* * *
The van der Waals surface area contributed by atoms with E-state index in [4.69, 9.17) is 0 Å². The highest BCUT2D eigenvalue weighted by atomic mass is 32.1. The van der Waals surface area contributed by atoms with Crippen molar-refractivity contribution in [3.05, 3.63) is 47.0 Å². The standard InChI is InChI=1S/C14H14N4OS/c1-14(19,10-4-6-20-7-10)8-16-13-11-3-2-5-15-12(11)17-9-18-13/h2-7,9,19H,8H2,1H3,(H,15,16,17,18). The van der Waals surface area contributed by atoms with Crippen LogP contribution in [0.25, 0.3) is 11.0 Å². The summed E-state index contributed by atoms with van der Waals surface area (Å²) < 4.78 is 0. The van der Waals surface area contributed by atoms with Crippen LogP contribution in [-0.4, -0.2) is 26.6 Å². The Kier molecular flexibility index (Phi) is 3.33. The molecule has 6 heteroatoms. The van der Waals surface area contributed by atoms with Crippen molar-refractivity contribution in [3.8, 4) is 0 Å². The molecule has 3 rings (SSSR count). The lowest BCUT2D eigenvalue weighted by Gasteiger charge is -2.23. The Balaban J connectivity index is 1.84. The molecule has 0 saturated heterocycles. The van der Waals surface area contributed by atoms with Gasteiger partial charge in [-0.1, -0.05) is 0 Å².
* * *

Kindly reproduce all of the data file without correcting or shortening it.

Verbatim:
The van der Waals surface area contributed by atoms with E-state index in [4.69, 9.17) is 0 Å². The highest BCUT2D eigenvalue weighted by atomic mass is 32.1. The van der Waals surface area contributed by atoms with Crippen molar-refractivity contribution in [3.05, 3.63) is 47.0 Å². The standard InChI is InChI=1S/C14H14N4OS/c1-14(19,10-4-6-20-7-10)8-16-13-11-3-2-5-15-12(11)17-9-18-13/h2-7,9,19H,8H2,1H3,(H,15,16,17,18). The van der Waals surface area contributed by atoms with Crippen LogP contribution in [0.25, 0.3) is 11.0 Å². The summed E-state index contributed by atoms with van der Waals surface area (Å²) < 4.78 is 0. The van der Waals surface area contributed by atoms with Crippen LogP contribution in [-0.4, -0.2) is 26.6 Å². The Kier molecular flexibility index (Phi) is 3.33. The molecule has 6 heteroatoms. The van der Waals surface area contributed by atoms with Crippen molar-refractivity contribution in [3.8, 4) is 0 Å². The molecule has 3 rings (SSSR count). The lowest BCUT2D eigenvalue weighted by Gasteiger charge is -2.23. The Balaban J connectivity index is 1.84. The molecule has 0 saturated heterocycles. The van der Waals surface area contributed by atoms with Gasteiger partial charge in [-0.1, -0.05) is 0 Å².